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Consumer Reports finds concerning lead and cadmium levels in chocolate: Hershey at large

In recent developments, Consumer Reports has raised significant concerns regarding the levels of lead and cadmium found in various chocolate products, urging Hershey to take proactive steps to reduce the presence of these heavy metals in their chocolates. This call for action is a response to their recent findings, which indicated that approximately one-third of the chocolate products they tested contained levels of lead and cadmium that are deemed “concerning.”

Consumer Reports, a non-profit consumer group, conducted a comprehensive analysis of chocolate products across various categories, including dark chocolate bars, milk chocolate bars, cocoa powder, chocolate chips, and various mixes for brownies, chocolate cake, and hot chocolate. Within this rigorous testing process, their scientists identified that 16 out of 48 products from different manufacturers exhibited potentially harmful levels of lead, cadmium, or, in some cases, both.

The Affected Chocolate Products

The chocolate products found to contain excessive levels of heavy metals include:

  • A dark chocolate bar and hot chocolate mix from Walmart
  • Cocoa powder from Hershey’s and Droste
  • Semi-sweet chocolate chips from Target
  • Hot chocolate mixes from Trader Joe’s, Nestle, and Starbucks

It is noteworthy that only milk chocolate bars, which typically have lower cocoa solids, were found to be free from excessive metal content. This revelation underscores the critical importance of understanding the source and composition of chocolate products to make informed choices.

Health Implications of Excessive Metal Content

Consumer Reports has sounded the alarm about the potential health hazards associated with long-term exposure to lead and cadmium. These heavy metals can result in nervous system problems, immune system suppression, and kidney damage, with greater danger posed to pregnant women and young children. The implications of these findings extend beyond consumer health; they also raise questions about the responsibility of manufacturers and processors to ensure the safety of their food products.

Consumer Reports finds concerning lead and cadmium levels in chocolate: Hershey at large
Long-term contact with these metals, according to Consumer Reports, may lead to issues with the nervous system, weakened immune system, and harm to the kidneys. Pregnant women and young children are particularly at risk. (Getty Images/iStockphoto)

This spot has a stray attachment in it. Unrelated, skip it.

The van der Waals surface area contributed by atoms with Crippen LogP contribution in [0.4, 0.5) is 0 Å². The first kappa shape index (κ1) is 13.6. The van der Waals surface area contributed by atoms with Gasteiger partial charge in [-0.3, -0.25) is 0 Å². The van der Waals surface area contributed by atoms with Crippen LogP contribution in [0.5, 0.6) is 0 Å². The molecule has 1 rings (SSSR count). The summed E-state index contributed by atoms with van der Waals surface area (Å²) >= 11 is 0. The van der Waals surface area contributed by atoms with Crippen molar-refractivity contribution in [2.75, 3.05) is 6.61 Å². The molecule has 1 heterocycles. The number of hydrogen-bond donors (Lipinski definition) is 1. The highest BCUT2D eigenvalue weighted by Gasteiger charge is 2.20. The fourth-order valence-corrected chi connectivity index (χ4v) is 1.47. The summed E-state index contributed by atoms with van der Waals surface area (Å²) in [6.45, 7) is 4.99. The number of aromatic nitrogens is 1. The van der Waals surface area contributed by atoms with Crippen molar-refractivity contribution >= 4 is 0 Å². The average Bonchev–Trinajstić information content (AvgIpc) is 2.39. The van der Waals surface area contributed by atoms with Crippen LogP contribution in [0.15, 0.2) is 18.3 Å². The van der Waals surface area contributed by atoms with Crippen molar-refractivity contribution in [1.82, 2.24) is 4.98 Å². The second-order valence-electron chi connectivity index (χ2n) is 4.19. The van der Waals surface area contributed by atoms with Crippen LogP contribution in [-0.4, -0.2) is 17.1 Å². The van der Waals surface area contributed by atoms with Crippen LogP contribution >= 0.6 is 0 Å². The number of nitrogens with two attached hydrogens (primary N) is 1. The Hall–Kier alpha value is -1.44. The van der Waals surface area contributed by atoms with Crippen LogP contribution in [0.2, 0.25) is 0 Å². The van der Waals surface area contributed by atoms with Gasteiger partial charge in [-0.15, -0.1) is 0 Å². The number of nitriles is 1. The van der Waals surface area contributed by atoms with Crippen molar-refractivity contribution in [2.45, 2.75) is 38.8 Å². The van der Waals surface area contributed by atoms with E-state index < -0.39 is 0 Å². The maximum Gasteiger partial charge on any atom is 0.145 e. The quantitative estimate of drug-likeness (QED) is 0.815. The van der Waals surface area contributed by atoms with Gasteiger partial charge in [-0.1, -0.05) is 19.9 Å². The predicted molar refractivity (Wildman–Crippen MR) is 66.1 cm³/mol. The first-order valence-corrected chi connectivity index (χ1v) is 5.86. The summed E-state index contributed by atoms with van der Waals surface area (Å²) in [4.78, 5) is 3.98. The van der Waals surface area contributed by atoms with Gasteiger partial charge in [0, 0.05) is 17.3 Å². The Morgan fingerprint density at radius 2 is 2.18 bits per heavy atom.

Regulatory Response

In response to these findings, the Food and Drug Administration (FDA) communicated to Consumer Reports that experts internationally consider chocolate a “minor source of exposure” to lead and cadmium. However, it is crucial to note that manufacturers and processors remain responsible for ensuring the safety of their products.

Hershey’s Role and Responsibility

Consumer Reports is particularly vocal about Hershey, as a leading and popular brand in the chocolate industry, playing a vital role in ensuring the safety of its products. This advocacy is based on the understanding that Hershey’s chocolates, like other products, are not immune to the presence of lead and cadmium. Brian Ronholm, Consumer Reports’ food policy director, emphasized the need for Hershey to commit to making its chocolate safer.

Hershey has previously acknowledged the issue. In March, their Chief Financial Officer, Steve Voskuil, expressed the company’s commitment to reducing the levels of lead and cadmium in their chocolates. Voskuil emphasized that these metals are elements present in the soil, which can naturally occur in chocolate products. He stated the company’s desire to eradicate these metals completely.

Consumer Reports has taken steps to engage Hershey in this matter. More than 75,000 consumers previously signed a petition urging Hershey to reduce heavy metals in its chocolate. Following the recent findings, the non-profit is once again petitioning Hershey to address this pressing concern.

Consumer Reports finds concerning lead and cadmium levels in chocolate: Hershey at large
A total of 16 out of 48 tested products from different manufacturers, as stated by Consumer Reports, were found to have levels of lead, cadmium, or both, which could potentially be harmful, according to the organization’s scientists. (REUTERS)

A Unified Call for Action

While Hershey is the focal point of this call for action, the broader concern is the presence of lead and cadmium in various chocolate products. Ensuring the safety of these products is an industry-wide responsibility that extends beyond a single brand. Consumers, advocacy groups, and manufacturers alike should unite in ensuring that the chocolates we love can be enjoyed without compromising our health.


Consumer Reports’ findings highlight a crucial issue that affects not only the chocolate industry but also the well-being of consumers. The presence of lead and cadmium in chocolate products raises serious concerns about long-term health effects. As consumers, we should stay informed and support initiatives that promote safer chocolate consumption. It is imperative for Hershey and other manufacturers to take proactive measures to address this issue and guarantee the safety of their products. The call for action serves as a reminder that we all share a collective responsibility to protect the health of chocolate lovers worldwide.

Kyle James Lee

Majority Owner of The AEGIS Alliance. I studied in college for Media Arts, Game Development. Talents include Writer/Article Writer, Graphic Design, Photoshop, Web Design and Development, Video Production, Social Media, and eCommerce.

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